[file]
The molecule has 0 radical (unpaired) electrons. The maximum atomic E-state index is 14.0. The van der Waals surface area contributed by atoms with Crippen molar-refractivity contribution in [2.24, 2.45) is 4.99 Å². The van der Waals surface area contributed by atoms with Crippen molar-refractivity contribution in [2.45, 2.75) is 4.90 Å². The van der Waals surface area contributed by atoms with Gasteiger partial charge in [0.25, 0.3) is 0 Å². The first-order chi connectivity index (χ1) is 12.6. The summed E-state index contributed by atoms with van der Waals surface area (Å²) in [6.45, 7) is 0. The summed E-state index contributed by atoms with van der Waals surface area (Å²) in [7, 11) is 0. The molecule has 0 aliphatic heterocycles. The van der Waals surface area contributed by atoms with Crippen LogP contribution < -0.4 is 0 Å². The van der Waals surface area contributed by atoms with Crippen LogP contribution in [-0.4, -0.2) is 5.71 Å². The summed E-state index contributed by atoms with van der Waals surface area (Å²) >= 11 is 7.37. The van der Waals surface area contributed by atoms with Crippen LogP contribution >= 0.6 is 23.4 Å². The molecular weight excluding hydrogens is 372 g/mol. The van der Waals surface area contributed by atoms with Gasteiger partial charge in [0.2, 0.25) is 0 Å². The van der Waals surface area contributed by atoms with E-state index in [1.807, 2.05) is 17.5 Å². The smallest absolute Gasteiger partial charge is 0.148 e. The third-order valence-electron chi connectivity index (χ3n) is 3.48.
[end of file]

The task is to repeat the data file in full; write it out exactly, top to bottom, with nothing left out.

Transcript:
The molecule has 0 radical (unpaired) electrons. The maximum atomic E-state index is 14.0. The van der Waals surface area contributed by atoms with Crippen molar-refractivity contribution in [2.24, 2.45) is 4.99 Å². The van der Waals surface area contributed by atoms with Crippen molar-refractivity contribution in [2.45, 2.75) is 4.90 Å². The van der Waals surface area contributed by atoms with Gasteiger partial charge in [0.25, 0.3) is 0 Å². The first-order chi connectivity index (χ1) is 12.6. The summed E-state index contributed by atoms with van der Waals surface area (Å²) in [6.45, 7) is 0. The summed E-state index contributed by atoms with van der Waals surface area (Å²) in [7, 11) is 0. The molecule has 0 aliphatic heterocycles. The van der Waals surface area contributed by atoms with Crippen LogP contribution < -0.4 is 0 Å². The van der Waals surface area contributed by atoms with Crippen LogP contribution in [-0.4, -0.2) is 5.71 Å². The summed E-state index contributed by atoms with van der Waals surface area (Å²) >= 11 is 7.37. The van der Waals surface area contributed by atoms with Crippen LogP contribution >= 0.6 is 23.4 Å². The molecular weight excluding hydrogens is 372 g/mol. The van der Waals surface area contributed by atoms with Gasteiger partial charge in [0.2, 0.25) is 0 Å². The van der Waals surface area contributed by atoms with E-state index in [1.807, 2.05) is 17.5 Å². The smallest absolute Gasteiger partial charge is 0.148 e. The third-order valence-electron chi connectivity index (χ3n) is 3.48.